Commentary and analysis of the Supreme Court decision in Ortiz v. Fibreboard Corp., and reversing two decisions from the Fifth Circuit Court of Appeals. In Ortiz, a 7-2 decision, the Court reversed the Fifth Circuit’s affirmation of a Rule 23(b)(1)(B) mandatory global settlement of asbestos claims. The decision, by Justice Souter, took the opportunity to articulate standards that apply to Rule 23(b)(1)(B) limited fund class actions. After a lengthy exegesis on the history of Rule 23(b)(1)(B), the Court issued two broad rulings. First, the proponents of a (b)(1)(B) limited fund class action (or class action settlement) must prove the existence of the limited fund on more evidence than the parties’ agreement. Second, any limited fund must be free from conflicts. In addition, the limited fund must be completely exhausted in pay-outs to class claimants, and the settlement fund must provide for equitable distribution among class members. Justices Breyer and Stevens, taking a more pragmatic approach to settlement classes, dissented from the majority’s opinion. The article discusses the Court’s rulings in Ortiz as a bookend companion case to its 1997 decision in Amchem Prods. Inc. v. Windsor, in which the Supreme Court invalidated a Rule 23(b)(3) global settlement of asbestos claims. The article examines the implications of these two decisions for resolving asbestos litigation and mass tort litigation generally, as well as other types of class action litigation.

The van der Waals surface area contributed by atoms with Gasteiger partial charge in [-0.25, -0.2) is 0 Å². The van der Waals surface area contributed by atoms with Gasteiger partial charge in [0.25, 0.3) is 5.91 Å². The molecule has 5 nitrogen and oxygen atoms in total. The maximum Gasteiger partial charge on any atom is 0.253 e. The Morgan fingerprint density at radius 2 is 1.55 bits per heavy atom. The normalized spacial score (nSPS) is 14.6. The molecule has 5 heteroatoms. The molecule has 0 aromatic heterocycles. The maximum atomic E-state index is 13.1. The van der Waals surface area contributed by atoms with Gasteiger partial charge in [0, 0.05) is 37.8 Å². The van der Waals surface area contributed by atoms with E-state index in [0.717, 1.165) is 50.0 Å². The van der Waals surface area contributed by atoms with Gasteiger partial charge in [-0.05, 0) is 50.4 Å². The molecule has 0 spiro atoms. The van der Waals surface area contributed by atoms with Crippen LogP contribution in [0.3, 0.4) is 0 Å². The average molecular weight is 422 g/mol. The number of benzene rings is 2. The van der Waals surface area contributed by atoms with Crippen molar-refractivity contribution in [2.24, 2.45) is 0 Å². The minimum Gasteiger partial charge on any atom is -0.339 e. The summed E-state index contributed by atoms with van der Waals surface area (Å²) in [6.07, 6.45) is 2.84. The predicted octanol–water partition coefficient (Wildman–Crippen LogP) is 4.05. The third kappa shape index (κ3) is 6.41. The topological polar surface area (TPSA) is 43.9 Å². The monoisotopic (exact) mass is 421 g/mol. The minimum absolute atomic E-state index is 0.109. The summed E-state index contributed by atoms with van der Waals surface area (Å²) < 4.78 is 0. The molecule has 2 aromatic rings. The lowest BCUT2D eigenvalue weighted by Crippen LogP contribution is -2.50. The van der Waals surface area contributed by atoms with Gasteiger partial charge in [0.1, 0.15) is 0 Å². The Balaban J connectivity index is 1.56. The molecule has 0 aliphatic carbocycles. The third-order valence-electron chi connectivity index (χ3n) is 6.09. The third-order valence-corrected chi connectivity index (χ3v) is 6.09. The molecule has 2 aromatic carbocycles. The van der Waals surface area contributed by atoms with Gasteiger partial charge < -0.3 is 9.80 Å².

Linda S. Mullenix, Supreme Court Review: Court Nixes Latest Settlement Class, National Law Journal, Aug. 16, 1999, at B12.